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5 top security tips for your business computer

Oct 11, 2018

Make sure you have important information backed up

We may have already mentioned this once or twice, but back up, back up, BACK UP. There are so many things which could happen to your machine to make data recovery nearly impossible, if not impossible. We all do it, putting trust in the computer we use every day and this doesn't necessarily feel like a problem until it happens to you.

We can't stress enough how horrible it is to tell a customer that precious photos or documents they've been working on for months have been lost, and it's even more horrible for the customer who has actually lost their data.

Create strong passwords

When we have new customers come aboard, we do an audit. We collect all of the passwords we need and store them securely. You may or may not be shocked to know that on our recommendations list, we nearly always have to bring up that it's not a good idea to be using things like 'P4ssw0rd2017'. The best thing to do is use a selection of seemingly random upper and lowercase letters, numbers, and special characters. If you are aware your password is on the weaker side, then it might also be worth setting up two factor authentication to make it harder for people to gain access to your account.

Keep up-to-date

Make sure you do your updates regularly. It's so easy to see the little box pop up, and then click on 'remind me tomorrow' every day until the end of time, but when there are operating system or software updates for your computer or laptop, sometimes they contain patches to solve security flaws which have been discovered. By not doing these updates, you're leaving your machine vulnerable to being compromised.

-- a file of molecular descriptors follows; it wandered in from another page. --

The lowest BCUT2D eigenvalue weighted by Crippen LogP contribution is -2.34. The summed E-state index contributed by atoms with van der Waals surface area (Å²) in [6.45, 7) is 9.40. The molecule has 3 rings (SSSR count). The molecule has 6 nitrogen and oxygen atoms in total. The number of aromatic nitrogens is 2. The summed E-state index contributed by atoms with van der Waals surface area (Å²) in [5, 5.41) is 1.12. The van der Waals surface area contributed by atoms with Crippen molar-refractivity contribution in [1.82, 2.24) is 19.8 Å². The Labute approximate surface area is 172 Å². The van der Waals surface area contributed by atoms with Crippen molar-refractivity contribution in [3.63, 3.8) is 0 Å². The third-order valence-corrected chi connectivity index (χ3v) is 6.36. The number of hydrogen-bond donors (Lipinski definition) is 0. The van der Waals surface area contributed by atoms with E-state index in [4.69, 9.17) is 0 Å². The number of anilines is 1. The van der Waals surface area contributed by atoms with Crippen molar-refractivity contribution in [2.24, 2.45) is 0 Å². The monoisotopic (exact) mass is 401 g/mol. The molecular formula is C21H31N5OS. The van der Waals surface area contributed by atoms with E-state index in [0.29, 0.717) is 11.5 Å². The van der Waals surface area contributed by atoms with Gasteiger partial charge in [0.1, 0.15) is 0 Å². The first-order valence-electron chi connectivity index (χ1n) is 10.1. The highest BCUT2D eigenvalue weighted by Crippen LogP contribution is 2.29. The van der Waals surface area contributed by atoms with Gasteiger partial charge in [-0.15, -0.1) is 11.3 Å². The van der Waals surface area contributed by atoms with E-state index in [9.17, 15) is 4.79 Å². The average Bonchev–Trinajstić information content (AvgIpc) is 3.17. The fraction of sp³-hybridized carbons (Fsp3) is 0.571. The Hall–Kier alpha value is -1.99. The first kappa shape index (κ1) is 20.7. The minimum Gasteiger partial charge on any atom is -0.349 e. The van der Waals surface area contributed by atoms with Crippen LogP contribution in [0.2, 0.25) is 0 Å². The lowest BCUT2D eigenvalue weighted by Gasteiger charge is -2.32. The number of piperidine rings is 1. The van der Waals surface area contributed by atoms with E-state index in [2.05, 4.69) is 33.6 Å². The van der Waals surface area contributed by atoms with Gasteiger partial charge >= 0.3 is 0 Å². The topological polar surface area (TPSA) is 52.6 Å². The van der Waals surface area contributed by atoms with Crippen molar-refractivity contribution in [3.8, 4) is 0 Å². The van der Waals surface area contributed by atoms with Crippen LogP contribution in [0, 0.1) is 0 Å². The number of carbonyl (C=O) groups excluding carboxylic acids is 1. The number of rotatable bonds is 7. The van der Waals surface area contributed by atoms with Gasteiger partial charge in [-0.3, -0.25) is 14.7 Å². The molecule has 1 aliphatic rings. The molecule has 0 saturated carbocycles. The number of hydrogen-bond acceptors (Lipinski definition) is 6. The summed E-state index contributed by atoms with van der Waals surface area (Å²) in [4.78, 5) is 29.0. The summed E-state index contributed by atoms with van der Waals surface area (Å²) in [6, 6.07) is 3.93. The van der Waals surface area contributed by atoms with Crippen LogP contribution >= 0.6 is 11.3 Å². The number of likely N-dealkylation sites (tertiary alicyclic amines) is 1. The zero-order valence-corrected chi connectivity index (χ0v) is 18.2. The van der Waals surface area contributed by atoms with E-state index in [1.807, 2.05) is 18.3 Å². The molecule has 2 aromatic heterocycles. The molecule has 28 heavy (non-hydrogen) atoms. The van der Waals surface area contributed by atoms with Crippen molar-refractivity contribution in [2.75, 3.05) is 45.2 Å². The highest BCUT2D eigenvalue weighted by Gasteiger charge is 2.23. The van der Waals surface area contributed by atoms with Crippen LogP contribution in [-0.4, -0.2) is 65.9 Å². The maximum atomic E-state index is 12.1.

Think about what you're doing on Public WiFi

Although it's convenient, public WiFi which you might find in cafes, hotels, or shopping centres isn't a secure way of accessing the internet. When using wireless hot spots, it's important to only use websites and apps which are fully encrypted. It's best to avoid apps which require you to input financial details or other personal information. To tell whether a website is encrypted, have a look at the start of the web address which will begin with 'https', and to make sure you're completely protected make sure it has 'https' in the address bar for every page you visit, not just when you log in. If you rely on working remotely and using WiFi hot spots a lot, then you might want to think about using a Virtual Private Network (VPN) which encrypts the information sent from your computer to the internet, even if you're working on an unsecured WiFi network.

Who's working on your machine?

Keep it password protected, and make sure you log out or lock it if you're walking away from your computer and someone else may have access. Whilst this is perfect for making sure colleagues aren't accessing your machine on a daily basis, if your machine has a lot of sensitive information you wouldn't want someone to have access to (for example, if it got stolen) merely having password access on your computer isn't enough then you might want to think about encryption, which you can learn more about in our FREE small business security guide.

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Onsite engineer

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